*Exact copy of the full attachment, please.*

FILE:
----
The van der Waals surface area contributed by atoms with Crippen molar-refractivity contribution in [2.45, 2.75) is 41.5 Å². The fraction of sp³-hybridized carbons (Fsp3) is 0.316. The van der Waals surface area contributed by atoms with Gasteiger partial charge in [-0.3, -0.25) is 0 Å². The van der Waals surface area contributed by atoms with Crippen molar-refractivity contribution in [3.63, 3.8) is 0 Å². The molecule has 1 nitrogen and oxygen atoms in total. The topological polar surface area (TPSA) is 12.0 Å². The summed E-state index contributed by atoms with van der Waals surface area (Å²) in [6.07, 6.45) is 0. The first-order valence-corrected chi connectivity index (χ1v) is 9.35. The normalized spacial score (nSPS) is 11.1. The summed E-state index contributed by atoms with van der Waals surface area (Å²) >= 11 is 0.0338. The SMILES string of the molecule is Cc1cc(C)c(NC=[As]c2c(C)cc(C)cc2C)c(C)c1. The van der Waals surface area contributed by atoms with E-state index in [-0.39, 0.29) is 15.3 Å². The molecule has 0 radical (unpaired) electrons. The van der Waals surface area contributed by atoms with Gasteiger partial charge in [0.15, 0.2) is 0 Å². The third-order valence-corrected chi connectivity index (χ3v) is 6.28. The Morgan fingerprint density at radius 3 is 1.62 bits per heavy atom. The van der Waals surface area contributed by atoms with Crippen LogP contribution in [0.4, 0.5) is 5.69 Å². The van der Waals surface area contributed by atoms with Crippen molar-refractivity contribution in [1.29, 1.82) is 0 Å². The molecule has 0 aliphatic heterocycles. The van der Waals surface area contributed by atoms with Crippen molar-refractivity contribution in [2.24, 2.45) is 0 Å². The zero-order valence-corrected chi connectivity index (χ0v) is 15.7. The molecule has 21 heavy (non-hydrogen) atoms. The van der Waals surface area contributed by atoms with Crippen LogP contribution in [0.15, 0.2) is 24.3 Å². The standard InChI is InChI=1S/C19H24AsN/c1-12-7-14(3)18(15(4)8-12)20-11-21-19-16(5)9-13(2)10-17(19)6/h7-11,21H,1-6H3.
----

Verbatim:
The van der Waals surface area contributed by atoms with Crippen molar-refractivity contribution in [2.45, 2.75) is 41.5 Å². The fraction of sp³-hybridized carbons (Fsp3) is 0.316. The van der Waals surface area contributed by atoms with Gasteiger partial charge in [-0.3, -0.25) is 0 Å². The van der Waals surface area contributed by atoms with Crippen molar-refractivity contribution in [3.63, 3.8) is 0 Å². The molecule has 1 nitrogen and oxygen atoms in total. The topological polar surface area (TPSA) is 12.0 Å². The summed E-state index contributed by atoms with van der Waals surface area (Å²) in [6.07, 6.45) is 0. The first-order valence-corrected chi connectivity index (χ1v) is 9.35. The normalized spacial score (nSPS) is 11.1. The summed E-state index contributed by atoms with van der Waals surface area (Å²) >= 11 is 0.0338. The SMILES string of the molecule is Cc1cc(C)c(NC=[As]c2c(C)cc(C)cc2C)c(C)c1. The van der Waals surface area contributed by atoms with E-state index in [-0.39, 0.29) is 15.3 Å². The molecule has 0 radical (unpaired) electrons. The van der Waals surface area contributed by atoms with Gasteiger partial charge in [0.15, 0.2) is 0 Å². The third-order valence-corrected chi connectivity index (χ3v) is 6.28. The Morgan fingerprint density at radius 3 is 1.62 bits per heavy atom. The van der Waals surface area contributed by atoms with Crippen LogP contribution in [0.4, 0.5) is 5.69 Å². The van der Waals surface area contributed by atoms with Crippen molar-refractivity contribution in [1.29, 1.82) is 0 Å². The molecule has 0 aliphatic heterocycles. The van der Waals surface area contributed by atoms with Crippen molar-refractivity contribution in [2.24, 2.45) is 0 Å². The zero-order valence-corrected chi connectivity index (χ0v) is 15.7. The molecule has 21 heavy (non-hydrogen) atoms. The van der Waals surface area contributed by atoms with Crippen LogP contribution in [0.15, 0.2) is 24.3 Å². The standard InChI is InChI=1S/C19H24AsN/c1-12-7-14(3)18(15(4)8-12)20-11-21-19-16(5)9-13(2)10-17(19)6/h7-11,21H,1-6H3.